Augie had been driving the extra Woodward route for the last five days, ever since his father arrived by ambulance at Beaumont for the fourth time that year. Today was Augie’s first visit. “This one’s it,” Dr. Morgan had said to Augie over the phone last night. “You need to understand that your father isn’t going home.”
    “Twenty-five years and you’re driving Christmas Eve,” Mayo said, closing his eyes, the words like broken glass crushed beneath a radial tire.
    Augie tensed for the explosion, waited for the familiar critical barrage, but held his tongue. If he stayed in his trench, kept his head down, no one could touch him. Mayo had taught him that.
    Mayo nodded with each breath, and Augie could see how difficult it was for his father to swallow. The nurses had told him that the drugs kept Mayo groggy from seven until daybreak. If the weather held, if his route ran smoothly, he’d make it back in time. And then? And then tomorrow would be Christmas, and his father would still be dying.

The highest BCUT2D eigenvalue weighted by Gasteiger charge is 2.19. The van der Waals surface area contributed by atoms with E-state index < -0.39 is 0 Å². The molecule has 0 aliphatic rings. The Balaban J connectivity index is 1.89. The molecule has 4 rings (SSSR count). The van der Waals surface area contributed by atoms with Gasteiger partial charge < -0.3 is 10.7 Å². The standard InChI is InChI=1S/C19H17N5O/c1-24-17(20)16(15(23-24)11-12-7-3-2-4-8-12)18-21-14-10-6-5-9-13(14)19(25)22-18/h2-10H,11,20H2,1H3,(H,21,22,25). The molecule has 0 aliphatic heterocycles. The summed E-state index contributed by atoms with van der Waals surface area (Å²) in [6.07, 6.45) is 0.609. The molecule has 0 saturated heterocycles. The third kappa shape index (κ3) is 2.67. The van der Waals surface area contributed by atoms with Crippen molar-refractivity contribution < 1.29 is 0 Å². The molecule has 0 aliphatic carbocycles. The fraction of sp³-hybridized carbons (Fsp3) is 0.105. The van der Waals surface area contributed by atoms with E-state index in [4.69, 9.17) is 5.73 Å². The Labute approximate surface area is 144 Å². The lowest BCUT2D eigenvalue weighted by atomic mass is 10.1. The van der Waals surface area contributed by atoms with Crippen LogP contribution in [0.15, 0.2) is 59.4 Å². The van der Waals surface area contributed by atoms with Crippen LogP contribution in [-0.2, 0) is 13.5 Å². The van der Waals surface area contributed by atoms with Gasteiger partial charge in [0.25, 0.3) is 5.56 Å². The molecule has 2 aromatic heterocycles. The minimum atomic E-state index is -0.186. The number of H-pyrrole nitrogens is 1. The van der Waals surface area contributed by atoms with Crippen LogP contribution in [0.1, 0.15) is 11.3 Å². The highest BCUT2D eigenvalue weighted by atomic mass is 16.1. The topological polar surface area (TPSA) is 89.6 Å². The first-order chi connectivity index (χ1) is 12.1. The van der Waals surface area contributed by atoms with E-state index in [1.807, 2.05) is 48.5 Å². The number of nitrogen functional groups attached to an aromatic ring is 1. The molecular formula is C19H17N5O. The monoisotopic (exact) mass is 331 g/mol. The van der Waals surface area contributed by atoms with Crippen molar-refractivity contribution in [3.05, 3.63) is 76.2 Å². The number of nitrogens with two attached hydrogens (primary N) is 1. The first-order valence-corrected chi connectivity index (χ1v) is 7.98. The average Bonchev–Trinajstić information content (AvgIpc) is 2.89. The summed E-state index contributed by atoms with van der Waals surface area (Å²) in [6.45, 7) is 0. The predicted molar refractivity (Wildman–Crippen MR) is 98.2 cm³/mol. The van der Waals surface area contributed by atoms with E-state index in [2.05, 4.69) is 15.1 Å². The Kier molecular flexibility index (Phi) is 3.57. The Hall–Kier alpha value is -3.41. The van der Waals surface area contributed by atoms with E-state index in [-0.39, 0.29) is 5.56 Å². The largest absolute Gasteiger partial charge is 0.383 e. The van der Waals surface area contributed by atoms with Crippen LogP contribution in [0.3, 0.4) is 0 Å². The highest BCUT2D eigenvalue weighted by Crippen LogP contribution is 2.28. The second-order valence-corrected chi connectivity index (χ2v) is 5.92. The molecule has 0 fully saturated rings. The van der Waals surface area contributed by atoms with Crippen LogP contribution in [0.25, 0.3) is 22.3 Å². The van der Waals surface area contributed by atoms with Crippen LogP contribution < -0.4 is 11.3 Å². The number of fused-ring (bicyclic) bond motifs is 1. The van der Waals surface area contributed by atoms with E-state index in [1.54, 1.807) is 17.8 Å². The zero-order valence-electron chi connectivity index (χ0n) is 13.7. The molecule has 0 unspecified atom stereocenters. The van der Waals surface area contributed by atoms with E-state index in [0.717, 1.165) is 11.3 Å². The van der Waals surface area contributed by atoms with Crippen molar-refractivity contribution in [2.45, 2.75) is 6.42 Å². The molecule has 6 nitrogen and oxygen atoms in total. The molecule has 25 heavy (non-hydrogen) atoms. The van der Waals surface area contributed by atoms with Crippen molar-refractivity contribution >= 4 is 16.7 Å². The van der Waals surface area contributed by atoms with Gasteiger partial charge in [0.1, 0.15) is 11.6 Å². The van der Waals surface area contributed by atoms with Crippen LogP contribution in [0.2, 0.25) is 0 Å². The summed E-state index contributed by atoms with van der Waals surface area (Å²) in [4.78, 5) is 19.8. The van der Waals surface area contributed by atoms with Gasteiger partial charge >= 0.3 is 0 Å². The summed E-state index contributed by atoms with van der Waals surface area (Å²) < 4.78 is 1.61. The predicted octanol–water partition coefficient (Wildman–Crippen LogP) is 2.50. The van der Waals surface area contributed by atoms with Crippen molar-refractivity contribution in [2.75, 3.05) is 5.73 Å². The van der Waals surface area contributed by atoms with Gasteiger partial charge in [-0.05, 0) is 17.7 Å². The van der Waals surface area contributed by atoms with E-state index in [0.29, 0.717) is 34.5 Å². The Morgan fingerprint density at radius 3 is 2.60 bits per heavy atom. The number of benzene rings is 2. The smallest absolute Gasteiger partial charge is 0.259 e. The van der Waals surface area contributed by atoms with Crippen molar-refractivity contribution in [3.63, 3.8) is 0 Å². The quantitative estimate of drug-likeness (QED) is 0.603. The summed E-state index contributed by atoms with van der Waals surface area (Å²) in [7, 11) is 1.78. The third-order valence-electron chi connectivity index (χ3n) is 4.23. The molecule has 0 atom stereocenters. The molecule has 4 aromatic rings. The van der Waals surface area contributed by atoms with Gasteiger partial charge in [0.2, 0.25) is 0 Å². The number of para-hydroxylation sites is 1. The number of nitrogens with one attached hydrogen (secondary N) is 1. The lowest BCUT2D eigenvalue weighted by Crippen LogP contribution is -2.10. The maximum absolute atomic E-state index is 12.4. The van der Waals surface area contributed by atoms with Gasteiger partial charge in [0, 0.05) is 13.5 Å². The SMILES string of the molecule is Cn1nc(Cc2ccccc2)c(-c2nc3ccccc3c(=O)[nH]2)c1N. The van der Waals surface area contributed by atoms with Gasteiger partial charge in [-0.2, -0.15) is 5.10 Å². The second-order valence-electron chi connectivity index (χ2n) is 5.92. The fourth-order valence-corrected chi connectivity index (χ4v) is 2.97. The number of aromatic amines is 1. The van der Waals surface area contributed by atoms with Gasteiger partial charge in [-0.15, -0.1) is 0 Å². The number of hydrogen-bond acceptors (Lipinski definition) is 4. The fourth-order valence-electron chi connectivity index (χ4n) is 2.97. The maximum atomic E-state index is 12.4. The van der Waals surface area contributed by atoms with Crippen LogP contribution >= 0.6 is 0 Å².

The sun was sinking when Augie pulled his bus to the curb on Big Beaver. He was ahead of schedule, obligated to kill a few minutes before heading south on his final run. He flipped a switch, and the doors collapsed, sucking inward with a hiss.
    “Yo, can we get some heat back here? Damn.” The voice came from a teenager in the back row, a kid with a chain dangling from his gigantic jeans. When the passenger load was light, Augie would play a private game, try to predict where each rider would get off. On southbound Woo dward he’d use the mile markers as they descended into the urban jungle: Fourteen Mile, Eleven Mile, Eight. Most white folks got off before Ten Mile, unless they were students at Wayne State. The kid in the back was a Six Mile; Augie knew it.
    Augie made eye contact in his rearview mirror but did not turn around. “Heater’s broke,” he said.
    The kid folded his arms in his puffy black coat, the kind Augie saw the thugs wearing on TV, a coat bulky enough to conceal a gun, three of them.
    “Bullshit, man,” the kid said. “I need to get me a refund.”